Chocolate shop opens Saturday

Maribea, a craft chocolate shop in Odessa, will open Saturday with the help of a new city-backed program aimed at starting new businesses or expanding existing ones.

The chocolate shop, owned by Mark Merritt, recently won the Odessa Business Challenge funded by the city that encouraged entrepreneurs to compete for grants. Maribea won a $100,000 grant that chocolatier and day-to-day manager Joseph Gabaldon said will help pay for chocolate-making equipment and inventory.

“It definitely assisted us with getting the idea moving faster,” Gabaldon said.

The Odessa City Council and the city board overseeing economic development money, the Odessa Development Corporation, devoted $350,000 for grants last year.

The chocolate factory and shop is at 7200 Sprague Road, next to Merritt’s machine shop. There, Gabaldon and Merritt import cacao beans from all over the world and process them into chocolate bars and other products that they sell individually or wholesale.

A mass produced chocolate bar can be churned out in hours, Gabaldon said. Making a craft chocolate bar takes days. He said the bars also contain fewer additives and tastes that vary with the cacao beans used.

“Every chocolate bar that we make is going to taste different,” Gabaldon said. “That’s craft chocolate.”

Merritt, who named the shop after his wife, experimented for years with chocolate making before starting the business.

At the opening event starting at 10 a.m. Saturday, Maribea will give out samples, offer paid tours of the chocolate factory and feature treats prepared by The Garlic Press with Maribea chocolate.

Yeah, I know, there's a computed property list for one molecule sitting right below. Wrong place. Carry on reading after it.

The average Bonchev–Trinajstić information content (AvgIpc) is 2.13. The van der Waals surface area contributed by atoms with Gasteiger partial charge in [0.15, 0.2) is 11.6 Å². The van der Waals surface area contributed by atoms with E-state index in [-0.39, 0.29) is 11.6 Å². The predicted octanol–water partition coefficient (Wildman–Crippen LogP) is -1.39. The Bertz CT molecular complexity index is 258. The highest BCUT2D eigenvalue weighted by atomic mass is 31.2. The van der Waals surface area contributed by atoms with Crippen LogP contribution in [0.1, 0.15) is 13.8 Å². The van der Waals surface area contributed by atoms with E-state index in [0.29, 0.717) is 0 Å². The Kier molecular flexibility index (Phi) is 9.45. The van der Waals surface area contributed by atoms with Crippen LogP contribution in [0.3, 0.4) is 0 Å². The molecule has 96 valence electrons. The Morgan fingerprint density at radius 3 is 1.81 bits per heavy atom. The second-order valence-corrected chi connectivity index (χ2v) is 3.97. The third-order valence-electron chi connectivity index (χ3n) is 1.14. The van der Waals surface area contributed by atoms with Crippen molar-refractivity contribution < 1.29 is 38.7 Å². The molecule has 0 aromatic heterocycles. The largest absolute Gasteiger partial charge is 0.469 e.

More than 40 people entered the contest that began in October and was overseen by the Small Businesses Development Center at UTPB, SBDC Regional Director Enrique Romero said.

Romero said Maribea won the contest because they presented the strongest market research, that defended their business plan that included projected sales and profits, and they showed they already had corporate customers and an opportunity for sales outside of Odessa.

He said the taxpayer-funded grant covers about 30 percent of the total investment in the business.

The entrepreneurs had to attend seminars helping them craft business plans and pitch projects. A team of judges comprised of local business people vetted those planned.

Like a similar program in Midland, Romero said the purpose was to spur the creation of local businesses, train local entrepreneurs, offer public startup funding otherwise unavailable and promote the ODC.

“A lot of people struggle with starting or finishing a business plan,” Romero said. “This competition forced people to finish one.”

Besides Maribea, the judges decided to fund three other businesses for a total $260,000. The unspent funds will return to the ODC amid plans to propose expanding the program in its second year.

“The goal was not to give out all the money,” Romero said. “The goal was to see the value and the viability in every business. And to see what the judges felt was going to be the amount needed for a viable business.”


  • Second Place, receiving $75,000: Wanderfull Teeth, a start-up manufacturing and retail business in the oral care industry.
  • Third Place, receiving $60,000: Supreme Athletic Competition, a start-up organized sport tournament and showcase hosting platform.
  • Fourth Place, receiving $25,000: Knockout Wear, a retail clothing store.
If You Go
  • What: Grand opening of Maribea, a craft chocolate shop.
  • When: 10 a.m. to 6 p.m. Saturday.
  • Where: 7200 Sprague Road.